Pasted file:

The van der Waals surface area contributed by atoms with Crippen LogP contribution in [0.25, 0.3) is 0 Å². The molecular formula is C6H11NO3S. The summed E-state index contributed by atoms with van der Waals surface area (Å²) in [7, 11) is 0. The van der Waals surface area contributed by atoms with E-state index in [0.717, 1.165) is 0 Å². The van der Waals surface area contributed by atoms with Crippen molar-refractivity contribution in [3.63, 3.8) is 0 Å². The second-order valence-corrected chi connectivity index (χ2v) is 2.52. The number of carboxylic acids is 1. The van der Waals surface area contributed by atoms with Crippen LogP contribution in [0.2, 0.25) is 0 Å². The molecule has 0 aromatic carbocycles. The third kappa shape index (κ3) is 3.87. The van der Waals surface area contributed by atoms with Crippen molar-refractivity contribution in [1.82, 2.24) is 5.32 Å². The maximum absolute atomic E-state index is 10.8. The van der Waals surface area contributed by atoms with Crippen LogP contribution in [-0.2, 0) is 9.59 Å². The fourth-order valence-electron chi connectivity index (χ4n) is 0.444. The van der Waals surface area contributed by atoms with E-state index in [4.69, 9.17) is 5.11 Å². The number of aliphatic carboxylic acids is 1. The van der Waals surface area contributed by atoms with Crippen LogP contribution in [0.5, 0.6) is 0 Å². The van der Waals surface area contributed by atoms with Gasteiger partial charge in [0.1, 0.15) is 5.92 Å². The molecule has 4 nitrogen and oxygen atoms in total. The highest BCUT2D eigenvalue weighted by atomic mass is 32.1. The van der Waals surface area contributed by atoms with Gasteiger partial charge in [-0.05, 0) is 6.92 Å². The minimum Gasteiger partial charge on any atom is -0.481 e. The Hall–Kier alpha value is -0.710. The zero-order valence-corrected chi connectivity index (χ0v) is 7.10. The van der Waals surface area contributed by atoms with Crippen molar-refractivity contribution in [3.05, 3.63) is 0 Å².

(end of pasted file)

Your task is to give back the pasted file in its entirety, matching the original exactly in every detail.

The van der Waals surface area contributed by atoms with Crippen LogP contribution in [0.25, 0.3) is 0 Å². The molecular formula is C6H11NO3S. The summed E-state index contributed by atoms with van der Waals surface area (Å²) in [7, 11) is 0. The van der Waals surface area contributed by atoms with E-state index in [0.717, 1.165) is 0 Å². The van der Waals surface area contributed by atoms with Crippen molar-refractivity contribution in [3.63, 3.8) is 0 Å². The second-order valence-corrected chi connectivity index (χ2v) is 2.52. The number of carboxylic acids is 1. The van der Waals surface area contributed by atoms with Crippen LogP contribution in [0.2, 0.25) is 0 Å². The molecule has 0 aromatic carbocycles. The third kappa shape index (κ3) is 3.87. The van der Waals surface area contributed by atoms with Crippen molar-refractivity contribution in [1.82, 2.24) is 5.32 Å². The maximum absolute atomic E-state index is 10.8. The van der Waals surface area contributed by atoms with Crippen LogP contribution in [-0.2, 0) is 9.59 Å². The fourth-order valence-electron chi connectivity index (χ4n) is 0.444. The van der Waals surface area contributed by atoms with E-state index in [4.69, 9.17) is 5.11 Å². The number of aliphatic carboxylic acids is 1. The van der Waals surface area contributed by atoms with Crippen LogP contribution in [0.5, 0.6) is 0 Å². The van der Waals surface area contributed by atoms with Gasteiger partial charge in [0.1, 0.15) is 5.92 Å². The molecule has 4 nitrogen and oxygen atoms in total. The highest BCUT2D eigenvalue weighted by atomic mass is 32.1. The van der Waals surface area contributed by atoms with Gasteiger partial charge in [-0.05, 0) is 6.92 Å². The minimum Gasteiger partial charge on any atom is -0.481 e. The Hall–Kier alpha value is -0.710. The zero-order valence-corrected chi connectivity index (χ0v) is 7.10. The van der Waals surface area contributed by atoms with Crippen molar-refractivity contribution in [3.05, 3.63) is 0 Å².